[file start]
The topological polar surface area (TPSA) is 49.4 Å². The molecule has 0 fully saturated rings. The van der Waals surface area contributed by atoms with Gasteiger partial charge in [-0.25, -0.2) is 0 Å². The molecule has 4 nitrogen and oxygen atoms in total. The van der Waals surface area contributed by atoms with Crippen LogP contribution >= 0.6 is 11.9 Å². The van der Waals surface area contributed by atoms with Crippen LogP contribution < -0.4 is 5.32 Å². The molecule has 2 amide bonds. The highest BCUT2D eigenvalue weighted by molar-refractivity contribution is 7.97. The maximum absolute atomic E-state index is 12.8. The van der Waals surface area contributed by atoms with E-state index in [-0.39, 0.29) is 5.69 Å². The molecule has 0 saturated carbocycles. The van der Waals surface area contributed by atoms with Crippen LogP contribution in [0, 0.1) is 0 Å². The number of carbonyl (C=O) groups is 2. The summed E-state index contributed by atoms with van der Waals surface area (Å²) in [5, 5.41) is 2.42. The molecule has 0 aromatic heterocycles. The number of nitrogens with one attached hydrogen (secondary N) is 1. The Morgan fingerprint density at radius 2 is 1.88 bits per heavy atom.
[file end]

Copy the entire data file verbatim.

The topological polar surface area (TPSA) is 49.4 Å². The molecule has 0 fully saturated rings. The van der Waals surface area contributed by atoms with Gasteiger partial charge in [-0.25, -0.2) is 0 Å². The molecule has 4 nitrogen and oxygen atoms in total. The van der Waals surface area contributed by atoms with Crippen LogP contribution >= 0.6 is 11.9 Å². The van der Waals surface area contributed by atoms with Crippen LogP contribution < -0.4 is 5.32 Å². The molecule has 2 amide bonds. The highest BCUT2D eigenvalue weighted by molar-refractivity contribution is 7.97. The maximum absolute atomic E-state index is 12.8. The van der Waals surface area contributed by atoms with E-state index in [-0.39, 0.29) is 5.69 Å². The molecule has 0 saturated carbocycles. The van der Waals surface area contributed by atoms with Crippen LogP contribution in [0, 0.1) is 0 Å². The number of carbonyl (C=O) groups is 2. The summed E-state index contributed by atoms with van der Waals surface area (Å²) in [5, 5.41) is 2.42. The molecule has 0 aromatic heterocycles. The number of nitrogens with one attached hydrogen (secondary N) is 1. The Morgan fingerprint density at radius 2 is 1.88 bits per heavy atom.